By Maria Ojer
Coming from a third world country, life was full of driving around with fear of being robbed and going to supermarkets not knowing if the right products would be available to us.
In America, internationals have the opportunity to safely walk by themselves in the middle of the night or go to Publix and buy necessities to get them through the next couple of days.
I was born and raised in Caracas, Venezuela, the most dangerous city in the world. For us, it is a normal feeling to live with fear, having to drive bulletproof cars and genuinely having the fear of the unknown.
Nowadays, there is no quality of living in the country at all. People are hungry, everything is way too expensive and as the days go by the insecurities of the country rises even more.
It is such a shame to see half of my classmates, including myself, being forced to leave the country and go to college far away from home, but we have to see the positive side of the situation. It is a blessing to have the opportunity to be able to live in a country where you do not have to worry about things you once had to.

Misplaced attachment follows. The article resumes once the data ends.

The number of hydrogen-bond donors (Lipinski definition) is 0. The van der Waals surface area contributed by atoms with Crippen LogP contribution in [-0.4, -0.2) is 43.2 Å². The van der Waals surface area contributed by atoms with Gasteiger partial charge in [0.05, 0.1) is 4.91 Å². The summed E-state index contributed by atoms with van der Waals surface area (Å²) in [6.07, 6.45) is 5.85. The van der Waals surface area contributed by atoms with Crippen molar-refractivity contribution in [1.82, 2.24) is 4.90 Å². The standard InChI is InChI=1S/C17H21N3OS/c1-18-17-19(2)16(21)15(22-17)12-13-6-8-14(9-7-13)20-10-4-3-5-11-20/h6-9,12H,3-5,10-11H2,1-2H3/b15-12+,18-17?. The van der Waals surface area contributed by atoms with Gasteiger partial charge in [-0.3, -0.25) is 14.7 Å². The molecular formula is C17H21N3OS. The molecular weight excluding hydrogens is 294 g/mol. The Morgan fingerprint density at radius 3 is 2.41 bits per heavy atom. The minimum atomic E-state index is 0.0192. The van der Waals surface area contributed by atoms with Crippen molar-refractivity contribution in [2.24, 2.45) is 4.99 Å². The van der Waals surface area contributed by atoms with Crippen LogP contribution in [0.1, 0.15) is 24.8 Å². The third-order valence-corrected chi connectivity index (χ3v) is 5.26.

I could say that living in the states and studying at Lynn is the best thing that could have ever happened to me. Even though I miss my family and friends immensely, I am taking advantage of this opportunity as I prepare myself to be the best professional I could be.
Furthermore, it hurts watching how the country is falling apart and how much the people are suffering every day. The minimum wage in Venezuela is approximately $14 a month, making Venezuelans hungry and unable to maintain themselves and their families.
This is why I feel so grateful for the fact that I have the opportunity to live in a place where I do not have to worry about kidnappings, not finding the food or the products I want to buy at the supermarket and not being able to graduate on time due to all of the protests that are going on in Venezuela. Also, to take advantage of all the things I am learning here so one day I can contribute on building a better Venezuela so my children can grow up in a place I once called home.